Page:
Science Shows Humans Might Have Already Reached Our Longest Lifespan
The promise of the future is one in which things get better. We hold out hope that illness gets eradicated, wars stop, and the environment stops getting worse, then gets better. However, recent information has suggested to researchers that humans might be living as long as they’re going to.
So while the dream of the future might exist, it might not include longer lifespans than we’re currently seeing in people.
To be more clear, a study by the journal Nature says that the average age of people continues to increase, but the maximum age (essentially, the age of the oldest people on Earth) has stayed largely the same since the mid-90s.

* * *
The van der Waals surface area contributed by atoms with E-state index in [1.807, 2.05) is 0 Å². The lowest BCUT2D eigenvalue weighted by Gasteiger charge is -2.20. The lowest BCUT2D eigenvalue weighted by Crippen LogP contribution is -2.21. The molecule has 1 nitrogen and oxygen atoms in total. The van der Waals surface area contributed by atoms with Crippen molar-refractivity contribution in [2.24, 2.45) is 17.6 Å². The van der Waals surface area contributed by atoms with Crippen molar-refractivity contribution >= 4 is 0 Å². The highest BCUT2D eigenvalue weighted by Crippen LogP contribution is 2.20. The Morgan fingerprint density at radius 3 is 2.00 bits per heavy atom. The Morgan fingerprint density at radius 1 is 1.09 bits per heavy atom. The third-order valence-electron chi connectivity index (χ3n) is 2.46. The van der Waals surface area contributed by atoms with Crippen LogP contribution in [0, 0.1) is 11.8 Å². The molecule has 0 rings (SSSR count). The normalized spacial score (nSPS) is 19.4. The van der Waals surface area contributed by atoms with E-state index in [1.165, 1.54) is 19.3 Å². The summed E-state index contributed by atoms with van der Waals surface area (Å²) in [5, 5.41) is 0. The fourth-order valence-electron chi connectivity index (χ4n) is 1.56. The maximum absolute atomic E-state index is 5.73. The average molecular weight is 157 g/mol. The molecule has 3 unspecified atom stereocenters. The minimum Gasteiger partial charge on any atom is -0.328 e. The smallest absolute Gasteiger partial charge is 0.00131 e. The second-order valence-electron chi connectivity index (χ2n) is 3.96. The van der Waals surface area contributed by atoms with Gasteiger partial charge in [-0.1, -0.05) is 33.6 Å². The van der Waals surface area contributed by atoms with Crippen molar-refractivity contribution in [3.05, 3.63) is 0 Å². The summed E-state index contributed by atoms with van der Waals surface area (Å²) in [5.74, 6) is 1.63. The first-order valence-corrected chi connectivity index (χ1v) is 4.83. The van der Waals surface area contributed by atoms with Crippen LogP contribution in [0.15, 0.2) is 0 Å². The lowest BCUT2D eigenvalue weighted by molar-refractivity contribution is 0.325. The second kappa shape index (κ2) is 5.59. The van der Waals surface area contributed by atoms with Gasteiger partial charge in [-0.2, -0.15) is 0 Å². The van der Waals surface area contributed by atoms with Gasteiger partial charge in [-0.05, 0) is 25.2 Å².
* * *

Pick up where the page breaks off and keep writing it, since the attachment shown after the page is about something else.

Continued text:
Based on their study of the frequency of “supercentenarians,” (people older than 110) the journal found that the longest “natural” age people can reach is likely around 115 years, though “unnatural” instances may surpass that. Unnatural methods could include cryogenics (freezing people), genetic manipulation, or other existing and future anti-aging treatments.
The study’s co-author, Jan Viig, said in a statement:
“(W)hile it’s conceivable that therapeutic breakthroughs might extend human longevity beyond the limits we’ve calculated, such advances would need to overwhelm the many genetic variants that appear to collectively determine the human lifespan. Perhaps resources now being spent to increase lifespan should instead go to lengthening healthspan – the duration of old age spent in good health.”
Right now, scientists estimate that the odds of any person living right now reaching the age of 125 are about 1 in 10,000. In 1997, a French woman died at a verified age of 122, and a living man in Indonesia claims to be 145 years old, though his claims are yet to be substantiated.